Life evolved to live within limits. It's a delicate balance. Humans need oxygen, but too much can kill us. Plants need nitrogen, but excess nitrogen harms them, and pollutes rivers, lakes and oceans. Ecosystems are complex. Our health and survival depend on intricate interactions that ensure we get the right amounts of clean air, water, food from productive soils and energy from the sun.
Climate change deniers either wilfully ignore or fail to understand this complexity -- as shown in their simplistic argument that carbon dioxide is a beneficial gas that helps plants grow and is therefore good for humans. Industry propagandist Tom Harris of the misnamed International Climate Science Coalition writes, "Grade school students know carbon dioxide is not pollution; it is aerial fertilizer." He adds, "Increasing carbon dioxide levels pose no direct hazard to human health." The unscientific Heartland Institute-ICSC study he references claims, against all evidence, "Carbon dioxide has not caused weather to become more extreme, polar ice and sea ice to melt, or sea level rise to accelerate."
It's a facile argument, designed to downplay the seriousness of global warming and its connection to carbon dioxide emissions and to promote continued fossil fuel use. Deniers like Harris and Patrick Moore in Canada extoll the virtues of burning coal, oil and gas.
It's deliberate deception, rather than an outright lie, as most plants do require carbon dioxide to grow. But overwhelming scientific evidence shows that, along with other greenhouse gases, carbon dioxide causes ocean acidification and fuels climate change, putting humans and other life at risk.
Even its benefit to plants is more complicated than deniers let on. As the website Skeptical Science states, "Such claims fail to take into account that increasing the availability of one substance that plants need requires other supply changes for benefits to accrue. It also fails to take into account that a warmer earth will see an increase in deserts and other arid lands, reducing the area available for crops."
A Stanford University study, published in the Proceedings of the National Academy of Sciences, illustrates the claim’s lack of scientific validity. After observing plants grown in California over 16 years, under altered carbon dioxide, nitrogen, temperature and water levels, researchers concluded that only higher nitrogen levels increased plant growth, while higher temperatures hindered the plants. A study in Nature Climate Change concluded that a 1 degrees celsius temperature increase will cause wheat yields to decrease by about five per cent, and a French study found higher temperatures negatively affected corn crops.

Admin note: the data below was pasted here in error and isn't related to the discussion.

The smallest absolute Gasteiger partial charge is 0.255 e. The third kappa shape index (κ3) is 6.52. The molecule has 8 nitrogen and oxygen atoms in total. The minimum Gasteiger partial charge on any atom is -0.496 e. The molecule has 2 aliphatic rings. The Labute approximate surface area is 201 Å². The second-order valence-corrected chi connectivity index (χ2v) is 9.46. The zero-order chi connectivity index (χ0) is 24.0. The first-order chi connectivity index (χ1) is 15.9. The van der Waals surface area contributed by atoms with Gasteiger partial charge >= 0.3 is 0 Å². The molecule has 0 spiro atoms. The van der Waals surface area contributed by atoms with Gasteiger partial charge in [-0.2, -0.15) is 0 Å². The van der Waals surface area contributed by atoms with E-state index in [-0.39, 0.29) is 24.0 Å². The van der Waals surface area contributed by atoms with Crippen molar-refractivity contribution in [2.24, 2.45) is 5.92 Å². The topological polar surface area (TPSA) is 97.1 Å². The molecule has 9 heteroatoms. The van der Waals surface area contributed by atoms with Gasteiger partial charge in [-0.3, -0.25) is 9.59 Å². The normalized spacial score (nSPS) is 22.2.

Another study, published in Science, examined the complexity of carbon dioxide uptake by plants. It found only those associated with particular types of fungi in their roots can take advantage of increased carbon dioxide, because the fungi regulate nitrogen plants obtain from soils. Plants such as coniferous trees that associate with ectomycorrhizal fungi can derive benefits from higher carbon dioxide levels, but plants associated with arbuscular mycorrhizal fungi, such as grassland vegetation, can't. The Imperial College London researchers cautioned that even plants that can take advantage of higher carbon dioxide levels could be harmed by other climate change impacts, such as increased temperature and ozone concentration. Climate change–related droughts and flooding also hinder plant growth.
Burning fossil fuels, creating emissions through industrial agriculture, and destroying "carbon sinks" like wetlands and forests that sequester carbon are already affecting the planet in many ways detrimental to the health and survival of humans and other life.
No matter what inconsistent, contradictory and easily debunked nonsense deniers spread, there's no denying climate change is real, humans are contributing substantially to it and it will be catastrophic for all life if we do little or nothing to address it immediately.
Recently, 375 U.S. National Academy of Sciences members, including 30 Nobel laureates, published an open letter stating, "We are certain beyond a reasonable doubt...that the problem of human-caused climate change is real, serious, and immediate, and that this problem poses significant risks: to our ability to thrive and build a better future, to national security, to human health and food production, and to the interconnected web of living systems."
The evidence is clear and overwhelming: Rapid increases in carbon dioxide emissions are not beneficial. It’s past time we started conserving energy and shifting to cleaner sources.
Written with contributions from David Suzuki Foundation Senior Editor Ian Hanington.
Learn more at www.davidsuzuki.org.
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